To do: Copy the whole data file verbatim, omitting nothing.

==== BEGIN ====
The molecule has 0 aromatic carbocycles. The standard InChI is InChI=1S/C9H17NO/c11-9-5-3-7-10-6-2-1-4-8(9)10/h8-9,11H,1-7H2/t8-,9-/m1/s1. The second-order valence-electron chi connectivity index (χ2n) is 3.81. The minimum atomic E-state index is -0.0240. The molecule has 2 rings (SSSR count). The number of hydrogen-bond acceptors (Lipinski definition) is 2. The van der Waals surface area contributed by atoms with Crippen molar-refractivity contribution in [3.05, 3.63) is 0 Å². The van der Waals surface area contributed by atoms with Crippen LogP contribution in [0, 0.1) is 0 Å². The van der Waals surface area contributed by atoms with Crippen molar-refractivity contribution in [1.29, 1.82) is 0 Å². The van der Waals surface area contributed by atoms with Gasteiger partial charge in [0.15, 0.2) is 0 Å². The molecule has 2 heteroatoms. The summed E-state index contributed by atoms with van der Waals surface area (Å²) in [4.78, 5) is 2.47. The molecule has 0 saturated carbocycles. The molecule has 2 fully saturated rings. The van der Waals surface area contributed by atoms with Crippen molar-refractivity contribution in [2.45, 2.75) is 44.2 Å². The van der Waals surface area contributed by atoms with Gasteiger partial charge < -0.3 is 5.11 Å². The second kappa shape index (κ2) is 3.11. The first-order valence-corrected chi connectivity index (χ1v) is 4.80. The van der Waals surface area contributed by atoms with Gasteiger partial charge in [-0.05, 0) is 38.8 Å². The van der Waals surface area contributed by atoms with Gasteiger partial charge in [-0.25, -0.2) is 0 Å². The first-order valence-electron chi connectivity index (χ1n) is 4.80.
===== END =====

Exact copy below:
The molecule has 0 aromatic carbocycles. The standard InChI is InChI=1S/C9H17NO/c11-9-5-3-7-10-6-2-1-4-8(9)10/h8-9,11H,1-7H2/t8-,9-/m1/s1. The second-order valence-electron chi connectivity index (χ2n) is 3.81. The minimum atomic E-state index is -0.0240. The molecule has 2 rings (SSSR count). The number of hydrogen-bond acceptors (Lipinski definition) is 2. The van der Waals surface area contributed by atoms with Crippen molar-refractivity contribution in [3.05, 3.63) is 0 Å². The van der Waals surface area contributed by atoms with Crippen LogP contribution in [0, 0.1) is 0 Å². The van der Waals surface area contributed by atoms with Crippen molar-refractivity contribution in [1.29, 1.82) is 0 Å². The van der Waals surface area contributed by atoms with Gasteiger partial charge in [0.15, 0.2) is 0 Å². The molecule has 2 heteroatoms. The summed E-state index contributed by atoms with van der Waals surface area (Å²) in [4.78, 5) is 2.47. The molecule has 0 saturated carbocycles. The molecule has 2 fully saturated rings. The van der Waals surface area contributed by atoms with Crippen molar-refractivity contribution in [2.45, 2.75) is 44.2 Å². The van der Waals surface area contributed by atoms with Gasteiger partial charge < -0.3 is 5.11 Å². The second kappa shape index (κ2) is 3.11. The first-order valence-corrected chi connectivity index (χ1v) is 4.80. The van der Waals surface area contributed by atoms with Gasteiger partial charge in [-0.05, 0) is 38.8 Å². The van der Waals surface area contributed by atoms with Gasteiger partial charge in [-0.25, -0.2) is 0 Å². The first-order valence-electron chi connectivity index (χ1n) is 4.80.